On top of snow: ice

Downed tree limbs, substantial power outages could be next




February’s winter blast is going out with a treacherous twist, topping off days worth of snow with a layer of ice.

Steady snowfall throughout the day Saturday turned to sleet and then to freezing rain at about 5 p.m., prompting warnings about hazardous roads and possible power outages throughout the region.

An ice storm warning from the National Weather Service extends through 10 p.m. tonight.

Forecasters expect a brief break in the weather this morning, before another round of freezing rain this afternoon and evening.

Ice accumulations of a quarter to a half inch are forecast.

Snow-covered roads will likely become coated with ice, including Interstate 5 and Interstate 205, forecasters said. The Washington Department of Transportation released a statement asking drivers to avoid traveling if at all possible, to use traction devices and pack an emergency kit.

The build-up of ice and snow also could lead to downed limbs and power outages. Authorities warned residents to be prepared to be without power for several hours, possibly longer. An outage map maintained by Clark Public Utilities was already showing scattered outages Saturday evening.

Wintry weather has led to flight cancellations at PDX and the cancellation or delay of numerous events throughout the metro area. One service set to continue Sunday is a memorial for Air Force Capt. Christopher Stover, who died Jan. 7 in a training flight along the English coast. The service is at 2 p.m. at Holy Redeemer Catholic Church in east Vancouver, 17010 N.E. Ninth St.

Temperatures are expected to remain near freezing until a more significant weather system moves into the area on Tuesday. The Monday morning commute looks dicey, forecasters said.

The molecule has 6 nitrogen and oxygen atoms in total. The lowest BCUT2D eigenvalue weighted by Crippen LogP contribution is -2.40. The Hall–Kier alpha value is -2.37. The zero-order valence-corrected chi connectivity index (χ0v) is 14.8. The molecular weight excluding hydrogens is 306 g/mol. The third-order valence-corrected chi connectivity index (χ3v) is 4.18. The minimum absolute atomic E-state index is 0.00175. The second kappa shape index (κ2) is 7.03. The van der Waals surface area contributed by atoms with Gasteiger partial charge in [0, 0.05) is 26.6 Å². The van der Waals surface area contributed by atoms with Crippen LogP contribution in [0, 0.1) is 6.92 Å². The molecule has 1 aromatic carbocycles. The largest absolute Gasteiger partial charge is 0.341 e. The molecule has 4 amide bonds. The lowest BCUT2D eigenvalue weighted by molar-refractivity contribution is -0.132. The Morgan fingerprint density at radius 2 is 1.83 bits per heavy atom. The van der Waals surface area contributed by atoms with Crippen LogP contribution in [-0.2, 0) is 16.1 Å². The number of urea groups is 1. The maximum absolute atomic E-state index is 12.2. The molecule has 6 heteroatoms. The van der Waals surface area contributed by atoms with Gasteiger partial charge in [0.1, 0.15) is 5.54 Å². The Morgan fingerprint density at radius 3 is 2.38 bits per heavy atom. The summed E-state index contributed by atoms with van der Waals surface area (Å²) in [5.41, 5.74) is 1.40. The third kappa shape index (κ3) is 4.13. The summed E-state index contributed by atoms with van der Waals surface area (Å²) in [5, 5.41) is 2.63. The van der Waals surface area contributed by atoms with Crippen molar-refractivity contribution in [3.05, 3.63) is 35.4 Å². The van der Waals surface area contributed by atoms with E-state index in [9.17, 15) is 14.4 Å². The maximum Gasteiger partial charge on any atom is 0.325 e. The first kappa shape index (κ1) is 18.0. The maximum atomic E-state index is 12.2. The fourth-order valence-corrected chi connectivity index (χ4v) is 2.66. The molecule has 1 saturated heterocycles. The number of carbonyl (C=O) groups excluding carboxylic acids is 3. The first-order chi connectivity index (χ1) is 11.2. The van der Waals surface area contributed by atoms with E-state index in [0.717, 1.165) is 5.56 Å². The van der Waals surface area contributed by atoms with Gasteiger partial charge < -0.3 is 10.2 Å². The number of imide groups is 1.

Pleasant start to day

The conditions were more idyllic when Saturday started. Snow returned to the area about 10 a.m., bringing fat flakes that boosted snowfall totals and offered more opportunities to play in the snow.

On Saturday afternoon, people far outnumbered dogs at Ross Dog Park near Interstate 5 and Highway 99. They were using inner tubes, sleds and snow boards to make it down the large hill.

At a much smaller slope near the parking area, Ben and Heather Anderson used a more unconventional recreational vehicle: A laundry basket. The Andersons, who are from Whitefish, Mont., are accustomed to snow but not in Vancouver, where they’ve lived for three years. Caught off-guard by the storm, they went to stores to find a sled for their 3-year-old daughter, only to find the shelves bare.

Heather Anderson said Zoey saw people sledding on television. After finishing a load of laundry, she realized a basket might do the trick.

It’s not the best, Ben Anderson said, after watching his daughter slide down.

“There’s no directional control,” he said.

Still, it was enough to bring a smile to Zoey’s face.

Road problems limited

The biggest headache for Washington State Patrol Troopers early Saturday was created by drivers of tractor-trailer drivers who were pulling over on Interstate 5 southbound near the Clark County Fairgrounds to put on chains, which are required in Oregon.